“You know, Donkey, sometimes things are more than they appear.”  — Shrek

 “It’s the world that seems to have a problem with me. People take one look at me and go, ‘Oh help, run!  A big, stupid, ugly, ogre.’ They judge me before they even know me. That’s why I’m better off alone.”  — Shrek

Shrek takes the typical Disney-style Fairy Tale and inverts it, casting the Ogre as the hero who must rescue the Princess. But not only that, Shrek pokes great fun at Disney and as traditional Fairy Tales and even nursery rhymes. It’s almost like watching a parody of the Disney Fairy Tale genre; and the sight gags and verbal humor work very well. But what Shrek is also about is being true to yourself, seeing yourself as beautiful for who and what you are, and coming to terms with the “real you”. And that is a very good message to be sending to kids and teenagers — especially girls, but boys too. Because, for all that Shrek seems to be comfortable with his Ogre lifestyle — he’s also completely alone. And although at first he seems happy that way, very early on in the film, Donkey becomes his friend, and eventually Shrek and Fiona realize their feelings for each other and are married. Or, at least, become a couple.

The film begins with a musical introduction of Shrek, a content and happy ogre. When townspeople show up with pitchforks and burning torches — he runs them off. Meanwhile, all the fairy tale, magical, and even nursery rhyme characters are being rounded-up by Lord Farquaad. Farquaad dumps these “unwanted creatures” in Shrek’s swamp. Shrek wants peace and quiet, so he goes off to Lord Farquaad’s castle, fights off the Lord’s champion knights, and agrees to take on a quest:  he will rescue Princess Fiona, in return for Farquaad giving him his swamp back.

In a fairly standard fairy tale way, Shrek and Donkey get to the castle where Fiona is being held, rescue her and escape from the dragon. However, the dragon is female and develops a crush on Donkey. This will be important later in the story.

The way back to Farquaad’s castle will take three days and nights. And Fiona has a secret — she refuses to let anyone see her at night because of a curse. At night, Fiona turns into an ogress and thinks she’s ugly and unlovable. She wants to marry and experience “True love’s first kiss” to break the curse. Fiona also is adept at martial arts, doing the “Crouching Tiger, Hidden Dragon” thing to take out Monsieur Robin Hood and his Merry Men. Gradually, over time, Fiona and Shrek come to like each other, but there’s a horrible misunderstanding, and Fiona chooses Lord Farquaad. Meanwhile, Donkey has learned Fiona’s secret. Shrek also rejects Donkey, mostly due to the same misunderstanding. Donkey, though, goes to confront Shrek and the two make-up and become friends again. Donkey then sets Shrek straight, and the two are flown to Lord Farquaad’s castle to stop the wedding. Shrek interrupts the wedding, Fiona chooses Shrek and kisses him, and the curse is broken — revealing her true form to be that of  an ogress. Shrek and Fiona drive off in an onion-shaped carriage.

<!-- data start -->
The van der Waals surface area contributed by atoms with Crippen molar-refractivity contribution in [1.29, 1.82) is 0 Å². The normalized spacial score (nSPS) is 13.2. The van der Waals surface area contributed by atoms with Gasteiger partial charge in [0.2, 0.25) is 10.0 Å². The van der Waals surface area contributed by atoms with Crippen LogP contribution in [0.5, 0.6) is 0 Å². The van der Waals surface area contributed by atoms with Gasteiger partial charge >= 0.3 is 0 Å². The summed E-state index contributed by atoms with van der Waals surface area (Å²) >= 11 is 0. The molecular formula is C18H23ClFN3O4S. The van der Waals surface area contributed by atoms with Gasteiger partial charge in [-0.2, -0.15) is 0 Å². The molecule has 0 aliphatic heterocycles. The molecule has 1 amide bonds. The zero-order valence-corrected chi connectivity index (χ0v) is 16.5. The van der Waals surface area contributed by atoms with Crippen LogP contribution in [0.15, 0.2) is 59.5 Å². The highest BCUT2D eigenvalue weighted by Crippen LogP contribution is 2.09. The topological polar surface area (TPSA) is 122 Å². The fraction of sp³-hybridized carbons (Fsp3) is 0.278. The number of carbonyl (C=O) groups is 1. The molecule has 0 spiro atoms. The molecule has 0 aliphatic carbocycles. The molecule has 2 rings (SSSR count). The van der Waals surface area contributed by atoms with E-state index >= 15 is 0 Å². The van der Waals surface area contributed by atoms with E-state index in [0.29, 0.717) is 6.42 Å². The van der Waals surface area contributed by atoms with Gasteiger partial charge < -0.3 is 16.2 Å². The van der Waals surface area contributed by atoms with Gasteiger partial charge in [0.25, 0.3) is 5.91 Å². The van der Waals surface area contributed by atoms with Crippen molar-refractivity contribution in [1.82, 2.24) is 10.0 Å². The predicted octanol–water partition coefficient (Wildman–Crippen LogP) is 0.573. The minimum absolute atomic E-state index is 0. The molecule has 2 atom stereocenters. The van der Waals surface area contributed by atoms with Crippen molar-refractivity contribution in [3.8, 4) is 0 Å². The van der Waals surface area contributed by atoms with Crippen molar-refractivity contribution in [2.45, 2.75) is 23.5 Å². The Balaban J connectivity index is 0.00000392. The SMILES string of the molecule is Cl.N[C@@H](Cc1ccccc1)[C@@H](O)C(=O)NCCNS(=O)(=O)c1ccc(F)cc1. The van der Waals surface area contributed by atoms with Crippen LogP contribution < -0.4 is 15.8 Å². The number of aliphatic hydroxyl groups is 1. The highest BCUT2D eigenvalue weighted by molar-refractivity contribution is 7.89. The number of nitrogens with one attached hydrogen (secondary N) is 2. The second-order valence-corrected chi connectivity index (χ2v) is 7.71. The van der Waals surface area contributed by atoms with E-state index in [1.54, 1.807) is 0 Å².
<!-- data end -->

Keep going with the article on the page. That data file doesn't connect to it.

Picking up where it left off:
Overall, Shrek is an excellent film. It’s very funny, it’s got a good story, and the “moral” of being true to yourself and learning to love who you really are is good for children, teens, and adults. I recommend it.

Recommendation:  See it!
Rating:  4 out of  5 Stars
Next Film:  Shrek 2

Austin Powers in Goldmember

  • Title:  Austin Powers in Goldmember
  • Director:  Jay Roach
  • Date:  2002
  • Studio:  New Line (et al)
  • Genre:  Comedy
  • Cast:  Mike Myers, Beyoncé Knowles, Michael Caine, Michael York, Seth Green, Robert Wagner, Verne Troyer, Fred Savage
  • Format:  Widescreen, Color
  • DVD Format:  NTSC, R1

“All right, Goldmember. Don’t play the laughing boy! There are only two things I can’t stand in this world:  People who are intolerant of other people’s cultures… and the Dutch!” — Sir Nigel Powers

Goldmember begins with four or five title sequences (depending on how one counts them) and breaks the fourth wall twice. This is an excellent example of the problem with this film. Whereas the first two Austin Powers films had a strong plot, this film feels like a series of barely connected short skits, sketches, and ideas instead of a film.

Nominally, the film is parodying many purely 70s types of  films — rollar skating films, trucker films, disco films, prison films, even the 1960s Bond film Goldfinger is referenced. Dr. Evil, who now has his evil headquarters behind the Hollywood sign and is running a talent agency, is captured in the beginning of  the film. However, the plot to kidnap Austin’s father, Nigel Powers, played by Michael Caine goes on. Austin travels into the 1970s in an outrageous pimpmobile (another 70s reference), picks-up Foxxy Cleopatra (Beyoncé) but fails to rescue Nigel. From there it’s a bit of a mess. Fat Bastard returns as a Sumo wrestler. Scott Evil finally gives in and becomes evil – taking Mini Me’s place at Dr. Evil’s side (who has now escaped prison). Mini Me then defects to British Intelligence and becomes Mini Austin. Eventually, during the climax, Nigel reveals that Dr. Evil is actually Austin’s brother and everyone is happy except the now totally evil and quite mad Scott Evil.